KURDPA: Maryam Taghavi is feeding her family more pasta and grinding vegetable filler into her chopped meat as she seeks to cope with international sanctions that are taking their toll on the Iranian economy.
“These days, I mince meat with vegetable protein because we can’t afford as much meat as before,” said the 53-year-old retired accountant and mother of two. Taghavi said her monthly budget of 6,000,000 rials ($488) for food and utilities now “is nothing.”
European Union sanctions against Iran took effect yesterday, banning imports of the country’s crude, restrictions that build on earlier U.S. and United Nations measures limiting trade with the Islamic Republic.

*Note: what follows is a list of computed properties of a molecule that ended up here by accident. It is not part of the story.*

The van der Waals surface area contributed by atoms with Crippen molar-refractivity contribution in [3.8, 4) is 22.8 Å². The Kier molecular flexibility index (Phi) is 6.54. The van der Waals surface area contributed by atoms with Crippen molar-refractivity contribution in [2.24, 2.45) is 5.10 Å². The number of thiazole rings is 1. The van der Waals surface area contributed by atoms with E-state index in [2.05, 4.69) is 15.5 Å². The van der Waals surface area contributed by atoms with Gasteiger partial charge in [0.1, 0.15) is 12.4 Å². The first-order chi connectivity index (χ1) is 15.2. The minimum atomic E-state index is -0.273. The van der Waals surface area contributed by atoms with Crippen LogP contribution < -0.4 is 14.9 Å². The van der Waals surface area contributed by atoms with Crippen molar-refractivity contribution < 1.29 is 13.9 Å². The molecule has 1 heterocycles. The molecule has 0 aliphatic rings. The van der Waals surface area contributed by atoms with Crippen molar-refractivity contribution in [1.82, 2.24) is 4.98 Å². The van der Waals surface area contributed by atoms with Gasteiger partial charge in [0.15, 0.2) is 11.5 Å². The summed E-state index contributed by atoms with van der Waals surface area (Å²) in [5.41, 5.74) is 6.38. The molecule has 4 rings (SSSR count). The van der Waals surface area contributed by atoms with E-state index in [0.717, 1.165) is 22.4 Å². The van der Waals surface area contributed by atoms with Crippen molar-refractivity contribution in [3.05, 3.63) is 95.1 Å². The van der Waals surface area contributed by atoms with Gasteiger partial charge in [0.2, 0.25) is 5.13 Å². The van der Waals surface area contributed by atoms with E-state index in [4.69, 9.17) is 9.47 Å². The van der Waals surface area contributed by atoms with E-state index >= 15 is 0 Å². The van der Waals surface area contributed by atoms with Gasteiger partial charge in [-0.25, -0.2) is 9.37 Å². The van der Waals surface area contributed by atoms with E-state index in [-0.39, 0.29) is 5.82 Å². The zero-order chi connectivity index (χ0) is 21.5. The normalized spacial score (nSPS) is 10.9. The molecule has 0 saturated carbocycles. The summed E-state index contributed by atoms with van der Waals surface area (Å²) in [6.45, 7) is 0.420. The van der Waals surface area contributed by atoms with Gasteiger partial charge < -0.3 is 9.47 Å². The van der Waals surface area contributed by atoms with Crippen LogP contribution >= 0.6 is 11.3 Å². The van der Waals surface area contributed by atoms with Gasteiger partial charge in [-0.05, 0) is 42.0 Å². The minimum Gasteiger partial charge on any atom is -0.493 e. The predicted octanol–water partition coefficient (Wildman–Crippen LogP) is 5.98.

Iran’s economy has deteriorated amid the sanctions, which have weakened the national currency and pushed up costs that were already surging after the government started removing energy and food subsidies a year and a half ago. Inflation accelerated to 22.2 percent in the 12 months ended May 20, the Central Bank said.
The EU embargo on Iranian oil purchases comes as three rounds of negotiations this year between Iran and world powers over the country’s nuclear-enrichment program failed to reach a breakthrough. Iran rejects allegations by the U.S. and its allies that its nuclear program is aimed at developing weapons.